A Look at Sea Turtle Nesting
By Brianna Forte
If you walk along Florida beaches at night from May to October, you might be able to witness the magical event of a sea turtle nesting. In fact, 90 percent of all sea turtle nesting in the United States occurs on Florida’s beaches.
Five out of the seven species of sea turtles can be found in Florida waters: hawksbill, Kemp’s ridley, loggerhead, leatherback, and green sea turtles. Three of these – leatherback, loggerhead, and green – nest regularly on Brevard County beaches. In 2020, more than 130,000 sea turtle nests were laid in the state of Florida with more than 39,000 of those nests occurring in Brevard County.
These turtles mate in the coastal waters offshore, and then the females crawl onto the beach to lay their eggs. Under the guise of night, the female hauls herself up the beach until she finds the perfect setting to dig her nest, preferably someplace quiet and dark.
First, the female digs a body pit using all four flippers and then uses her rear flippers to dig an egg chamber as deep as her flippers can reach. Then she enters contractions, followed by a quick succession of one to four glistening white ping-pong-shaped eggs plopping into her nest at a time. This process of contractions and laying eggs is repeated until the female is finished. The clutch, which is the number of eggs the sea turtle lays, is usually between 80-120 eggs, although it varies by species, and almost fills the egg chamber dug by the female.
Once the female finishes laying her clutch, she uses her rear flippers to completely cover the egg chamber with sand. The sea turtle attempts to camouflage the location of the nest from predators by using the underside of her shell to pack down damp sand on top of the nest and by throwing dry sand behind her as she retreats to the ocean. On average, females lay three to six nests a season, and nests every two to four years. The mother’s job is done once the eggs have been laid, and the nest is left to nature so the eggs can incubate for about 60 days.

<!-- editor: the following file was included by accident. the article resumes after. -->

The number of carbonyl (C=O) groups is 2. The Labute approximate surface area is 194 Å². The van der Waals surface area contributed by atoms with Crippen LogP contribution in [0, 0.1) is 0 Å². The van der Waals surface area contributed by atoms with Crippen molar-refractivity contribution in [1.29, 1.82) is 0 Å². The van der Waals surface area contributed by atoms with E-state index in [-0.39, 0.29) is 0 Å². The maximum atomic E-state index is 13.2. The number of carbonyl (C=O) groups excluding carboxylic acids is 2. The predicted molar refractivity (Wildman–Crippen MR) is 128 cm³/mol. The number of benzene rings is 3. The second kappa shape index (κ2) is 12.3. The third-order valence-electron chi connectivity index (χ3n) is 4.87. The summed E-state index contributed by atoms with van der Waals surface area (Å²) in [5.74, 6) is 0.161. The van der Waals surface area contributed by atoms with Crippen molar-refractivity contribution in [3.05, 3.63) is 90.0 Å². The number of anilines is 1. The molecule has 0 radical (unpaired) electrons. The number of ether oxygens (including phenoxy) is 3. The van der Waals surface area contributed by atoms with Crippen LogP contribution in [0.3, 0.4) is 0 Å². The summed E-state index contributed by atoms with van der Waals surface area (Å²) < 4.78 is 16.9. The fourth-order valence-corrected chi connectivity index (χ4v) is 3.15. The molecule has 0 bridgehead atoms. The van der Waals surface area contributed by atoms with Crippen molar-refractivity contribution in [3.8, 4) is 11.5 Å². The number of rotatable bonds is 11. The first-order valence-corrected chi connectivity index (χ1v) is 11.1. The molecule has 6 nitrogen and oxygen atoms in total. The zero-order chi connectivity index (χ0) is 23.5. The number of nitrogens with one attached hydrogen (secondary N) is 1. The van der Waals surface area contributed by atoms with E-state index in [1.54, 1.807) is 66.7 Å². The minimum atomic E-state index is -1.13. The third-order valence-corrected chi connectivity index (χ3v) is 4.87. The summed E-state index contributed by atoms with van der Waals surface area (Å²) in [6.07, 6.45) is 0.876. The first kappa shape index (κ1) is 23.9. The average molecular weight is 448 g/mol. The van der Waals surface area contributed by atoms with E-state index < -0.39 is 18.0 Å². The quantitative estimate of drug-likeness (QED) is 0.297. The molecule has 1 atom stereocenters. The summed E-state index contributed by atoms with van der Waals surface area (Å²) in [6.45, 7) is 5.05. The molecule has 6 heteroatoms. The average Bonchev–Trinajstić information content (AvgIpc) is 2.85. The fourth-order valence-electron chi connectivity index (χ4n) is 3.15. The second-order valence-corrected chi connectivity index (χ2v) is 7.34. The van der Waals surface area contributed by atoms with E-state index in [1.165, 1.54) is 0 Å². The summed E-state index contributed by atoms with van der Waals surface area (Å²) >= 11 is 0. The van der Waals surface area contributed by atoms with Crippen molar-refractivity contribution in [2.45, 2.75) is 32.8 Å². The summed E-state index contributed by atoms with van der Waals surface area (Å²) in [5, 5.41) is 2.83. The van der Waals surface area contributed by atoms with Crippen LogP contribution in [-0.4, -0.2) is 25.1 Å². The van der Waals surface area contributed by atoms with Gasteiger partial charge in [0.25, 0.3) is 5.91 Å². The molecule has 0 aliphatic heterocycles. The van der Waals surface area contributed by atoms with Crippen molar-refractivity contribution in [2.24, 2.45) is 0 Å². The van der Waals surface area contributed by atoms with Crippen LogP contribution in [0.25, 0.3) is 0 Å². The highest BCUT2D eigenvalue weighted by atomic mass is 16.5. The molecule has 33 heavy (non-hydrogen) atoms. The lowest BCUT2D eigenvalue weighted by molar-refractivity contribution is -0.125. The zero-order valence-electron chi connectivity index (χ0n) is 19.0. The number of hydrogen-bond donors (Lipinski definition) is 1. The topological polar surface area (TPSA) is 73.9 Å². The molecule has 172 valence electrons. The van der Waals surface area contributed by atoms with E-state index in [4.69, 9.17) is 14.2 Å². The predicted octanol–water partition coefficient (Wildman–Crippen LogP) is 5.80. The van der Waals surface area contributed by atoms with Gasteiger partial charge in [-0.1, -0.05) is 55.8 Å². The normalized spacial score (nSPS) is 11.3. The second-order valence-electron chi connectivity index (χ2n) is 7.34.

During this time, the temperature of the surrounding sand determines whether the baby sea turtles in that clutch become male or female. This is known as temperature-dependent sex determination, which could prove an issue for the diversity of sea turtles as the overall sand temperature becomes warmer due to climate change and more females are produced than males.
After the incubation period of about two months concludes, the hatchlings all crawl out of their nest at the same time, which is commonly referred to as a turtle boil. The hatchling will break free of its shell using an egg tooth called a caruncle. Once one hatchling breaks free of its shell in the egg chamber, this stimulates the other baby turtles to break free. By climbing on top of the broken shells, the turtles work together to dig out of the nest and stick together to maintain safety in numbers from predators as they make a break for the safety of the surf.
Sadly, only about one in 1,000 sea turtles survive to adulthood. Two main obstacles for hatchlings are the predation of birds, crabs, and dune animals as well as dehydration that occurs if the turtle’s trek to the ocean is too slow.
While these outcomes simply are part of the circle of life, threats to nesting and sea turtle survival also are a direct result of humans. Coastal armoring, including sea bags and seawalls built to protect erosion of beachfront property, prevents female sea turtles from using ideal nesting grounds. Additionally, human trash and leftovers on beaches attract predators such as raccoons, foxes, and coyotes that dig up eggs for food. Another huge issue is the presence of artificial lighting at night, as it can disturb nesting females and prevent hatchlings from reaching the ocean.
To help Florida’s nesting sea turtles and their hatchlings, you can take simple actions such as cleaning up the beach at the end of your day to eliminate food and trash that attracts unwanted hatchling predators, raising awareness to make sure people with beachfront property turn off their lights during nesting season, and oppose coastal armoring. But most importantly, keep learning about sea turtles, and sharing the information about what makes them so special and worth protecting.